I only ever make two Tofu McMegans at a time, one for me and one for the boy, but it's easy to make more. The coating mixture would probably be enough that you don't need to double it if you're making an entire pound of tofu's worth.

Tofu McMegans

Coating mixture:
2 tbsp rice flour
2 tbsp corn starch
2 tbsp nutritional yeast
1/2 tsp mustard powder
Salt & Pepper

Other stuff:
1/2 lbs of tofu, cut into english muffin-sized squares (two slices side by side work too!)
4 slices Canadian Facon
2 slices nondairy american cheese of choice (I like Rice Vegan)
2 english muffins, toasted
Canola oil

In a shallow dish, mix together the coating mixture. Take the cut tofu and press it into the mixture to coat it on all sides. (It will stick to the wet tofu)

In a cast iron skillet, add enough oil to just cover the bottom. Heat the pan, and add the tofu, cooking until lightly brown on both sides (usually about 5 minutes a side). At the same time, you can heat/brown up the canadian facon.

Mmm steamy! The top right tofu has been flipped and is beautiful! The top left is waiting for its turn. 

Once you've got your tofus browned up and crispy and your facon heated, then just assemble! 

Bottom Muffin
Top Muffin 

Delicious!! We had ours with hot mulled cider this morning, but often enjoy them with fruit smoothies in the summer.

Aaaand here's the puppy hanging with his "friends" on the windowsill! Stay tuned tomorrow for Hamilton in his Prize Winning Halloween Costume!

Wednesday, October 10, 2012

The Brunch Routine

Sometimes, it's not about what you're eating, but who you're sharing it with.

During the week, the boy does Tai Kwon Do a few nights, and we have Dog School one night, and Dog Play Group one night, and then on the weekends the boy games with his friends, and I have my things, and although we live together being married and all, everything we have to do sometimes gets in the way of quality time together. To remedy this somewhat, we started a Sunday brunch routine.

First it was just I'd make us a nice late breakfast/brunchy thing on Sundays (I'll have to write down my recipe for Tofu McMegans before MoFo is done. It's killer), and sit and talk, and eat things with maple syrup, and then he'd go about his day, and I'd go about mine. Our routine is now extended to take the dog to the park to play with his friends for an hour or so, THEN come home and have brunch together. It's really nice, I highly recommend it.

This week we had french toast and soyboy sausages and fresh pineapple. I use the french toast recipe from Vegan with a Vengeance, but I jazz it up by adding some brown sugar, vanilla extract, and cinnamon to the batter. It's great with locally made whole wheat bread, and fried up in a generous amount of earth balance, topped with some maple syrup. Deliciousness is evidenced below:

And if that isn't enough to give you the warm fuzzies, here's another picture of Hamilton. This was taken back in the spring, when he still had cankles. Man I miss those cankles.

Tuesday, October 2, 2012

MoFo!!! 2012 MoFo!!!

Hey Vegan MoFo'ers and welcome to the 2012 Megatarian version of Vegan MoFo! Last year, I really sucked at this, so this year, I'm going to try not to suck. That's my goal. I think I can achieve it for the following reasons:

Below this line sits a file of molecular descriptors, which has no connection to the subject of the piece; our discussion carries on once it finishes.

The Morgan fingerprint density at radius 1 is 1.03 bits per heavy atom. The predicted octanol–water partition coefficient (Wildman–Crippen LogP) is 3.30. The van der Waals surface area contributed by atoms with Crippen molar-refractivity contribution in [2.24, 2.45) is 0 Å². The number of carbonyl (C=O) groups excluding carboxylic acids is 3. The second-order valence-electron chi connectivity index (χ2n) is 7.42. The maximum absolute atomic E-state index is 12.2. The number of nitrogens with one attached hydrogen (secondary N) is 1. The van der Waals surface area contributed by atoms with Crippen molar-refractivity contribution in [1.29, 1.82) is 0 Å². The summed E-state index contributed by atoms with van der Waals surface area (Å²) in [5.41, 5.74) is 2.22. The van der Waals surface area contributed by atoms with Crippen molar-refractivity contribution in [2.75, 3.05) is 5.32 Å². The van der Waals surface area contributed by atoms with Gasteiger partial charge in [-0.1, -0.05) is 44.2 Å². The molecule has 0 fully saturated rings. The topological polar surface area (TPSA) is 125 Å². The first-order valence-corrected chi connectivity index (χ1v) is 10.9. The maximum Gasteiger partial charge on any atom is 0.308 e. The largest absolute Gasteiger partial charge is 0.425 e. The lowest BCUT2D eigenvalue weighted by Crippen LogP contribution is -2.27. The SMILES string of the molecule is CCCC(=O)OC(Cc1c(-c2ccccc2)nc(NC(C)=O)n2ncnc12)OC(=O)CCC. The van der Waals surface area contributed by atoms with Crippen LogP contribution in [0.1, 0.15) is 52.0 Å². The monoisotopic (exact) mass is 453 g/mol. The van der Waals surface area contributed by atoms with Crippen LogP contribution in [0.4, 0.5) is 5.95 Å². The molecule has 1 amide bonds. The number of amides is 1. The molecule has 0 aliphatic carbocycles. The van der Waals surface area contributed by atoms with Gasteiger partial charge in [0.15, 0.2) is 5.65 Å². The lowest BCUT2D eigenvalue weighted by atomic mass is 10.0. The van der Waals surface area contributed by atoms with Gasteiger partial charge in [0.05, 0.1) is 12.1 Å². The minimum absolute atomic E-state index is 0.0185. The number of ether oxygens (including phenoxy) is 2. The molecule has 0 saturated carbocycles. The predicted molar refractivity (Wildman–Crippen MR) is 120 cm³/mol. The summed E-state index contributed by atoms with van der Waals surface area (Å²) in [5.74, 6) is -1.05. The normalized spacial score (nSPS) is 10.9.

1. I got laid off! I spend a lot of time cooking because I can, and because I don't have much else to do, and because it's more cost effective to make things from scratch than buy shortcuts. That said, if you have a job for me, let me know. The unemployment office said to tell everyone I need a job, so I NEED A JOB. If anyone is hiring a Researcher in the NY Capital Region, or anything in higher education administration, or if you need a PhD in Social Welfare, or a personal chef, pet sitter, something... drop me a line!

2. I got a puppy! This actually has nothing to do with completing MoFo. We got the puppy in February from the SPCA, but he actually prevented me from doing a lot of things for several months, because he was actually a Vampire Piranha Shark Puppy, who peed on things if you weren't staring at him... and sometimes when you did. Now he's a charming 9 month old housebroken puppy who loves the game "find it" (I dropped food! Come eat it!) while I cook. Meet Hamilton:

Don't be fooled, this puppy is PURE EVIL!!

 9 months old, so handsome and well-mannered!

And back to food! 

I categorized this blog as "comfort food" for MoFo, I think because it didn't fit anywhere else and I couldn't think of a good "other" at the time. Maybe I can stick to the theme too, who knows? Trying to at least start on the theme - I give you... soup! 

When I was an omni-kid, my dad would make homemade chicken soup with noodles and escarole. I loved that soup. Not the chicken so much, honestly, because my dad doesn't discriminate against gristle, but I loved loved the escarole and noodles in broth. 

Escarole is a leafy green that looks kind of like a bushy loose head of lettuce. It is part of the chicory family, like raddichio and endive, is slightly but not overly bitter, and can be eaten raw or cooked. It's somewhat difficult to find where I live, it appears at the co-op periodically, and sometimes they have it at the grocery store but it's often old and wilted there, so I was thrilled to get a giant head in my CSA box last week! I knew exactly what I was going to do with it -- make dad's soup!! I sub in vegetable broth for chicken broth, and white beans for chicken, and it is fantastic!! It makes approximately one giant vat of soup, but you could cut it in half or freeze some, just leave the pasta out until you are ready to serve it or it will suck up all the broth. 

The boy fancies himself a food stylist, so he stuck bread in it for the picture.